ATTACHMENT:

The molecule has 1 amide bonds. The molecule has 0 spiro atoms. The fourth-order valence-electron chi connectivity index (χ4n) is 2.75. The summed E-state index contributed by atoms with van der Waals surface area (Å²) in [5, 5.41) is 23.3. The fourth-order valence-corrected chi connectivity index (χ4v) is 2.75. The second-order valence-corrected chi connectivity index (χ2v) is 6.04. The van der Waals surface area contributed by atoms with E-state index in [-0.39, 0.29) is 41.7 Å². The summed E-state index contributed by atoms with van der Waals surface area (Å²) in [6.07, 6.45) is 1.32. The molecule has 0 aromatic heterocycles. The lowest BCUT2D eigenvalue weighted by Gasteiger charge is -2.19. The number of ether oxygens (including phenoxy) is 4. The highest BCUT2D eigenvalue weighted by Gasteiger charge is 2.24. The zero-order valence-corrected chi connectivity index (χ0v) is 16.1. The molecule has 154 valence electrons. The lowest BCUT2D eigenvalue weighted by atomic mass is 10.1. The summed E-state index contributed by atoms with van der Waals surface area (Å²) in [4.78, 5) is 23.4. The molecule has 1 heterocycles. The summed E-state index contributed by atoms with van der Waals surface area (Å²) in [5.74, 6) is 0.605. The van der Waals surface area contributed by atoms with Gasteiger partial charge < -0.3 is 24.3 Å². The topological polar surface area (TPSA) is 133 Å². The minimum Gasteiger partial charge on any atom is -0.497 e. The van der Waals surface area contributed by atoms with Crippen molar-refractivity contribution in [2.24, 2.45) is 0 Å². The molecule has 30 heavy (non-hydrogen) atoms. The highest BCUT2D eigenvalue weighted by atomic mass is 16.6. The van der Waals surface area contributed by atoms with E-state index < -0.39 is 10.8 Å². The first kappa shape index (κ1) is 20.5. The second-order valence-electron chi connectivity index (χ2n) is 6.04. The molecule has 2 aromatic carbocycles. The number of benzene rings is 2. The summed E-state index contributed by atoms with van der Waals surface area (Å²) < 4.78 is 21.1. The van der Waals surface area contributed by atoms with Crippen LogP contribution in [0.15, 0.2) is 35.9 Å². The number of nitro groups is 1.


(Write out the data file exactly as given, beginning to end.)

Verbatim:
The molecule has 1 amide bonds. The molecule has 0 spiro atoms. The fourth-order valence-electron chi connectivity index (χ4n) is 2.75. The summed E-state index contributed by atoms with van der Waals surface area (Å²) in [5, 5.41) is 23.3. The fourth-order valence-corrected chi connectivity index (χ4v) is 2.75. The second-order valence-corrected chi connectivity index (χ2v) is 6.04. The van der Waals surface area contributed by atoms with E-state index in [-0.39, 0.29) is 41.7 Å². The summed E-state index contributed by atoms with van der Waals surface area (Å²) in [6.07, 6.45) is 1.32. The molecule has 0 aromatic heterocycles. The lowest BCUT2D eigenvalue weighted by Gasteiger charge is -2.19. The number of ether oxygens (including phenoxy) is 4. The highest BCUT2D eigenvalue weighted by Gasteiger charge is 2.24. The zero-order valence-corrected chi connectivity index (χ0v) is 16.1. The molecule has 154 valence electrons. The lowest BCUT2D eigenvalue weighted by atomic mass is 10.1. The summed E-state index contributed by atoms with van der Waals surface area (Å²) in [4.78, 5) is 23.4. The molecule has 1 heterocycles. The summed E-state index contributed by atoms with van der Waals surface area (Å²) in [5.74, 6) is 0.605. The van der Waals surface area contributed by atoms with Gasteiger partial charge < -0.3 is 24.3 Å². The topological polar surface area (TPSA) is 133 Å². The minimum Gasteiger partial charge on any atom is -0.497 e. The van der Waals surface area contributed by atoms with Crippen molar-refractivity contribution in [2.24, 2.45) is 0 Å². The molecule has 30 heavy (non-hydrogen) atoms. The highest BCUT2D eigenvalue weighted by atomic mass is 16.6. The van der Waals surface area contributed by atoms with E-state index < -0.39 is 10.8 Å². The first kappa shape index (κ1) is 20.5. The second-order valence-electron chi connectivity index (χ2n) is 6.04. The molecule has 2 aromatic carbocycles. The number of benzene rings is 2. The summed E-state index contributed by atoms with van der Waals surface area (Å²) < 4.78 is 21.1. The van der Waals surface area contributed by atoms with Crippen LogP contribution in [0.15, 0.2) is 35.9 Å². The number of nitro groups is 1.